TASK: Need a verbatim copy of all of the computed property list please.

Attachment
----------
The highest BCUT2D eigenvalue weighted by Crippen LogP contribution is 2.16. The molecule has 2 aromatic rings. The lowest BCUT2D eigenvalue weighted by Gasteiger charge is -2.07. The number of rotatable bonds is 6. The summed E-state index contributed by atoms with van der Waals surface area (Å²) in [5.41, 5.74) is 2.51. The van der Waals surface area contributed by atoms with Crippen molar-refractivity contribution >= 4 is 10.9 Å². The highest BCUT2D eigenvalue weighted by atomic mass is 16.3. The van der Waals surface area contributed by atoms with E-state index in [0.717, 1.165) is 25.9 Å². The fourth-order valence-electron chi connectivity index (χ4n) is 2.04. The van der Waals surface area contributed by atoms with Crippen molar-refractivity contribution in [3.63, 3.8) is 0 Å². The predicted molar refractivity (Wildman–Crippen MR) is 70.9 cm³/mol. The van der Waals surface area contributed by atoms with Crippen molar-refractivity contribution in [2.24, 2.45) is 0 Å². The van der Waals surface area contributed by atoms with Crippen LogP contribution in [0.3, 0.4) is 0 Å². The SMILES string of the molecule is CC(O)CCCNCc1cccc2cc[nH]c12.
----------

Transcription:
The highest BCUT2D eigenvalue weighted by Crippen LogP contribution is 2.16. The molecule has 2 aromatic rings. The lowest BCUT2D eigenvalue weighted by Gasteiger charge is -2.07. The number of rotatable bonds is 6. The summed E-state index contributed by atoms with van der Waals surface area (Å²) in [5.41, 5.74) is 2.51. The van der Waals surface area contributed by atoms with Crippen molar-refractivity contribution >= 4 is 10.9 Å². The highest BCUT2D eigenvalue weighted by atomic mass is 16.3. The van der Waals surface area contributed by atoms with E-state index in [0.717, 1.165) is 25.9 Å². The fourth-order valence-electron chi connectivity index (χ4n) is 2.04. The van der Waals surface area contributed by atoms with Crippen molar-refractivity contribution in [3.63, 3.8) is 0 Å². The predicted molar refractivity (Wildman–Crippen MR) is 70.9 cm³/mol. The van der Waals surface area contributed by atoms with Crippen molar-refractivity contribution in [2.24, 2.45) is 0 Å². The van der Waals surface area contributed by atoms with Crippen LogP contribution in [0.3, 0.4) is 0 Å². The SMILES string of the molecule is CC(O)CCCNCc1cccc2cc[nH]c12.